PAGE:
My baby teeth must have been stubborn and I remember my Mum taking me to the health clinic on the Bath Road, Hounslow for one to be extracted under anaesthetic.
The strong memory of that day, some 50 years ago, is the weird dream I had after the mask was placed over my face to knock me out with gas: I was watching myself being dragged down an underground tunnel in a scene mixing our Snakes and Ladders game board with Alice in Wonderland.
This disturbing image remains with me and, over my teenage and adult years, after surfacing from anaesthetic for a number of different operations – it’s not a hobby, honestly – I have often wondered whether these were glimpses of insanity. In fact, I used to fear going mad.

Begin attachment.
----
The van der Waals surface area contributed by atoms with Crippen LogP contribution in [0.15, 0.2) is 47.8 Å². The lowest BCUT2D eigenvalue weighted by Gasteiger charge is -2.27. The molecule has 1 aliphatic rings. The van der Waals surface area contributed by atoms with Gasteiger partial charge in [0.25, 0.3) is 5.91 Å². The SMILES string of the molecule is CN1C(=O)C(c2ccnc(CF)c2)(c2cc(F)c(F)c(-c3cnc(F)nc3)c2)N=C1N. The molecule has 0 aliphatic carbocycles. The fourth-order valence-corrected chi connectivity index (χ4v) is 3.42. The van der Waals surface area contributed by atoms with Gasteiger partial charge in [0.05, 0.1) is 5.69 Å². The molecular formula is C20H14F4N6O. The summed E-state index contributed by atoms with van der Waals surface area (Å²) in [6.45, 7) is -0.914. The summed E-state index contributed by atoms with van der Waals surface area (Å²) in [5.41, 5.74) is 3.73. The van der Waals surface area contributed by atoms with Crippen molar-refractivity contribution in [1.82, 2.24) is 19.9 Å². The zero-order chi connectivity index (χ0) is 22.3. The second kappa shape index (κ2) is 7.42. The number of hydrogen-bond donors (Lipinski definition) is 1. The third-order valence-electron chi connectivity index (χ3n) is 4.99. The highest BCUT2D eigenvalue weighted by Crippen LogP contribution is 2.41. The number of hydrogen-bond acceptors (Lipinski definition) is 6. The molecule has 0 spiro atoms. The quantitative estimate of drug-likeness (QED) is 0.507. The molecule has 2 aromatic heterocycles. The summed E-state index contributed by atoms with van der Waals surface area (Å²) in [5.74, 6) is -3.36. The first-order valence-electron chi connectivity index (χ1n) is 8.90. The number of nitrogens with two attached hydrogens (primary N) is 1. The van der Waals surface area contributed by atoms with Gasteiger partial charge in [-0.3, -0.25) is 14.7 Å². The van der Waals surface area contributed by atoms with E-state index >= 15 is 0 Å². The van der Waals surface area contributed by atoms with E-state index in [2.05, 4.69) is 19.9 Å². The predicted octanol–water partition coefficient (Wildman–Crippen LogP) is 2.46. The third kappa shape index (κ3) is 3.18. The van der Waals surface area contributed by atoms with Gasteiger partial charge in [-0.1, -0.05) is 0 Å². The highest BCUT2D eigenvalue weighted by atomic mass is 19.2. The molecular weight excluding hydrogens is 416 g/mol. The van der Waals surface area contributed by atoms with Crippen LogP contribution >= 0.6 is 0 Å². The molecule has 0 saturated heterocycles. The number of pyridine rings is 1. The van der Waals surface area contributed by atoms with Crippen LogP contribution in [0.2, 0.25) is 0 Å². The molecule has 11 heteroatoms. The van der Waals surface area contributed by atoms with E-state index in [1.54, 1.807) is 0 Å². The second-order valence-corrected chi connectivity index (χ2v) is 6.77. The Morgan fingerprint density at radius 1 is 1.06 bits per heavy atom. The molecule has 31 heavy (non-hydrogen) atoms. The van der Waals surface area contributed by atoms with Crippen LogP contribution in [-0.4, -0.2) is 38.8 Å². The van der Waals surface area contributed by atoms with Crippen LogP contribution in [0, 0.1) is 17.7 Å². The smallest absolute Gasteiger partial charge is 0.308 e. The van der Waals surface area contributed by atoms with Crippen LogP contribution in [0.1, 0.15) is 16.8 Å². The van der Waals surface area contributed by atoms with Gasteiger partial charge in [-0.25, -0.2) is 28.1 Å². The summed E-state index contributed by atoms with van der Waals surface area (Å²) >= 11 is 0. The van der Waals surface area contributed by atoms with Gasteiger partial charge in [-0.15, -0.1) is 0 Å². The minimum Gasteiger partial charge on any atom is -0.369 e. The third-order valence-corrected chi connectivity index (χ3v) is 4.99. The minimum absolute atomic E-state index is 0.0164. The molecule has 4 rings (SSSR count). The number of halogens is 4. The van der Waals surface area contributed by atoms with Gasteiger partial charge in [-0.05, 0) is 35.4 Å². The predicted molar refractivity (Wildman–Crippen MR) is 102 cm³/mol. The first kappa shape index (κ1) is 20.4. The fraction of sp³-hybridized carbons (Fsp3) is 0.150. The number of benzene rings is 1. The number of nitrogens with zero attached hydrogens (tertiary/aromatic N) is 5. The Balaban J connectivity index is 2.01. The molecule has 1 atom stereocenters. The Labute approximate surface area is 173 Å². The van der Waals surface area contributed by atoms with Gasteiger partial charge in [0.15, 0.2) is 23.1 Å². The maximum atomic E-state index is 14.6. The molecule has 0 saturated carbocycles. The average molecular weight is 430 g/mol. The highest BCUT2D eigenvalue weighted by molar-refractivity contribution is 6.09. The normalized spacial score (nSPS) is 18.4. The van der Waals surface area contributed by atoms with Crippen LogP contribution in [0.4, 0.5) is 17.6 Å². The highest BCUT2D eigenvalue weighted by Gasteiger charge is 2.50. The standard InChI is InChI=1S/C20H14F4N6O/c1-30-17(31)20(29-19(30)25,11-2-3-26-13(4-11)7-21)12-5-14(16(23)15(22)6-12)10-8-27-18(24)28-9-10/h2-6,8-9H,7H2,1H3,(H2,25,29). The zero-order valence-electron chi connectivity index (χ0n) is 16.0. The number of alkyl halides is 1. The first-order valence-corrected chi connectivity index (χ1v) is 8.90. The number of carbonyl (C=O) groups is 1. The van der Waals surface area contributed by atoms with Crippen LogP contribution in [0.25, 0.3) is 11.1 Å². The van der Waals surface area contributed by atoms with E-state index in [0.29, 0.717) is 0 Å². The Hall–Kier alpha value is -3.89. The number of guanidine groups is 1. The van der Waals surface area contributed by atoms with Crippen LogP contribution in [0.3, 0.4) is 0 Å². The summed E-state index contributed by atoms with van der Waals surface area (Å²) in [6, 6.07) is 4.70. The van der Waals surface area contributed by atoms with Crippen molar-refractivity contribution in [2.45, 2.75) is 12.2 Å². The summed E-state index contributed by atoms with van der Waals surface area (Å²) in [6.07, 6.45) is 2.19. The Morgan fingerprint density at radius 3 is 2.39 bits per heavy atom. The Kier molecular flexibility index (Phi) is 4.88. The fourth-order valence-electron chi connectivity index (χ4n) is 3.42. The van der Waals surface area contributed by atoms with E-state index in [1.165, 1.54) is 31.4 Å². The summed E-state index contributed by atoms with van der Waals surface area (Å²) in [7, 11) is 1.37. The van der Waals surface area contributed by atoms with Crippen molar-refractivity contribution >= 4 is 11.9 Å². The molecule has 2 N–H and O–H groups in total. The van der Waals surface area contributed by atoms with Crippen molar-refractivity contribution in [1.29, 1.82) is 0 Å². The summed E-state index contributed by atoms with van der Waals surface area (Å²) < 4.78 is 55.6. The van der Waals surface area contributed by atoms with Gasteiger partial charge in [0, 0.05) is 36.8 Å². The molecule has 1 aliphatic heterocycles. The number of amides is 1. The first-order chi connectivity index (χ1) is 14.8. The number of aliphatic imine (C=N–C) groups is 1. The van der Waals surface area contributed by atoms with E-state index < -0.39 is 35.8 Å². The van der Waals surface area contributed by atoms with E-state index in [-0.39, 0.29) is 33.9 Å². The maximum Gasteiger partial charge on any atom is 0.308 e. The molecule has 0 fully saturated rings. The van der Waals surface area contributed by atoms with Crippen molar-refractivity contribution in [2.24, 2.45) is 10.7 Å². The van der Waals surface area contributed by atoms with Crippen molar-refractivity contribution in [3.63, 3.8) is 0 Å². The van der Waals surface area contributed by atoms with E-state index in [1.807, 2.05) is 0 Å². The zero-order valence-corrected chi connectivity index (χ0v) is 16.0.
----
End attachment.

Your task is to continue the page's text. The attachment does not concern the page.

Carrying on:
I don’t fear insanity any more, not for myself.
However, I wonder whether I see insanity around me.
I see people who I thought were reasonable and well-balanced tearing themselves apart with their hatred for others, simply because other people hold a different view.
It is dangerous to assume that people with other views do not want to reach the same results that we want.
It is even more dangerous to lump together all people who have a certain belief or thought into a single evil stereotype.
Disappointment, frustration and anger are both reasonable and necessary.
Hatred is not: it is insanity.